Lessons From a New Report: Do More Biosimilar Approvals Necessarily Mean Greater Access to Biologics?

By 2025, biosimilars may well fulfill their potential in the US, and we will be awash in biosimilars approved by the Food and Drug Administration, which have cleared patent issues through expiration, settlement, or litigation. Beyond meaning that we will finally have several adalimumab biosimilars on the market and perhaps even an approved pegfilgrastim biosimilar, access to biosimilars will almost certainly be widespread at that time.

Biosimilar concept art.5-15-2017A new study from Avalere, funded by the Biosimilars Council, was released this week, and its principal finding is that by 2025, an additional 1.2 million US patients could gain access to biologics owing to the availability of biosimilars. The implication is that current restrictions by private, Medicaid, and Medicare Advantage plans on the use of expensive biologics will be eased once less-expensive biosimilars come to the market and that lower costs will result in more patients being able to utilize biologics than before.

Although I’m not aware of any studies specifying the percentage of the insured population (public or private insurance) who do not have access to biologics, we do know a good deal about the way payers approach them in general. One of the greatest priorities of plans and insurers is to manage the specialty pharmaceutical category. The stated goal is to ensure that patients have access to appropriate therapy (not all therapy). The most common way to achieve this is through the use of stringent prior authorization criteria or step therapy. For noncancer biologics, virtually no payer or purchaser (including government and employers) would allow first-line access of a biologic without trials of conventional treatment first. This is done to limit costs of treatment as well as to mitigate the risk of adverse events.

Another routine mechanism for controlling costs of these agents is to leverage their net costs by offering preferred or exclusive coverage to one or two agents in a category. For patients in the US, this means that the vast majority of insured patients may have access to 2 or 3 anti-TNF agents, but not all of them. The introduction of lower-cost biosimilars may influence this, as it could be possible that payers include a wider choice of biologic medications once biosimilars for all of these products are available. The reference products may also benefit, in that the competition-driven lower costs may well allow for wider choice of medicines within a class.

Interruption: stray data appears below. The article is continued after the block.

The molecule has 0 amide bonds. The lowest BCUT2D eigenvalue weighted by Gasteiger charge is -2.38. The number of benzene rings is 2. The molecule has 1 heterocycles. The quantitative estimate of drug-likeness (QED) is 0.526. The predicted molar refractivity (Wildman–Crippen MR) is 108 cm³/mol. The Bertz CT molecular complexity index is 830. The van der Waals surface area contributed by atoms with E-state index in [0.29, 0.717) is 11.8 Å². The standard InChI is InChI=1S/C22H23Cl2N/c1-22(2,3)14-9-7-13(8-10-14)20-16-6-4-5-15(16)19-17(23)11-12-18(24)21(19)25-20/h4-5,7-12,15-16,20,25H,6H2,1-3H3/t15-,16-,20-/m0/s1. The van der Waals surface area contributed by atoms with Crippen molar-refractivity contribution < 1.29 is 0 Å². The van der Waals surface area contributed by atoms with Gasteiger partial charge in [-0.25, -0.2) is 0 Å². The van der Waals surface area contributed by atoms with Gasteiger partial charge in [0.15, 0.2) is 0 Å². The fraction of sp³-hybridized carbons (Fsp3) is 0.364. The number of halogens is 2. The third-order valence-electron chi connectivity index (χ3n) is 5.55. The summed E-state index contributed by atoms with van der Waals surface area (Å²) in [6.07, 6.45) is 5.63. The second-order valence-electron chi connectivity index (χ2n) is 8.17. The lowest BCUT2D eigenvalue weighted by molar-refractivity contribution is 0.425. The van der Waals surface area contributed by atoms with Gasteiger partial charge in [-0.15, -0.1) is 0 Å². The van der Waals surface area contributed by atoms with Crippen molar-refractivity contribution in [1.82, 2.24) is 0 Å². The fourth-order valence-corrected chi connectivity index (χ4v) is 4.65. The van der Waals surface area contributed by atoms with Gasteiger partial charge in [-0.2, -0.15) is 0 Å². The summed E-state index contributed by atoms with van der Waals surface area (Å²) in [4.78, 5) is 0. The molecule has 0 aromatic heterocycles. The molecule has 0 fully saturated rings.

It is questionable whether lower costs will permit the wholesale removal on restrictions of biologics in a category. Will a biologic be available for use as a first-line agent rather than a third-line agent? The major professional autoimmune disorder societies have not written clinical guidelines that urge biologics use far earlier. That is partly because each of these agents carries significant, serious risks, which cannot be minimized. They may occur infrequently, but they can be devastating in patients unfortunate enough to experience them.

In the Avalere report, researchers cite the European experience, in which “introduction of biosimilars led to an average increase in utilization, compared to the year prior to the biosimilar entrance, of 32%.” If that did occur in the US, it would be a boon to manufacturers.

They pointed to the lower costs being the primary driver of greater use. Gillian Woollett, MA, DPhil, Senior Vice President, Avalere Health, confirmed via Email that “[increased biosimilar availability] will disproportionately benefit women and low-income individuals. The assumption is two-fold: That biosimilar competition will lead to better access due to lower-cost products (either the biosimilar or reference biologic or both). Additionally, competition between biosimilars and their reference products is expected to improve tiering through placement on lower tiers, higher rates of coverage, earlier use, etc.”

Their results were based on an evaluation of seven blockbuster biologics in particular: adalimumab (Humira®), bevacizumab (Avastin®), etanercept (Enbrel®), infliximab (Remicade®), pegfilgrastim (Neulasta®), ranibizumab (Lucentis®), and rituximab (Rituxan®). All of these products are expected to be marketed by 2025, although patent litigation could, of course, change this scenario.

The present assumption is that a significant portion of nonoptimized utilization of biologics like Humira is due to high cost-sharing requirements. With the wider availability of biosimilars, special biosimilar tiers (with relatively lower cost sharing) may be a good bet in the future. Dr. Woollett stated, “While the analysis doesn’t specifically assume the increased utilization due to specific actions (we don’t ascribe X% better access to more biosimilars tiers, etc.), we do assume that payers respond with efforts to incent utilization of either the biosimilar or the reference biologic (depending on contracting) and that leads to better access.”

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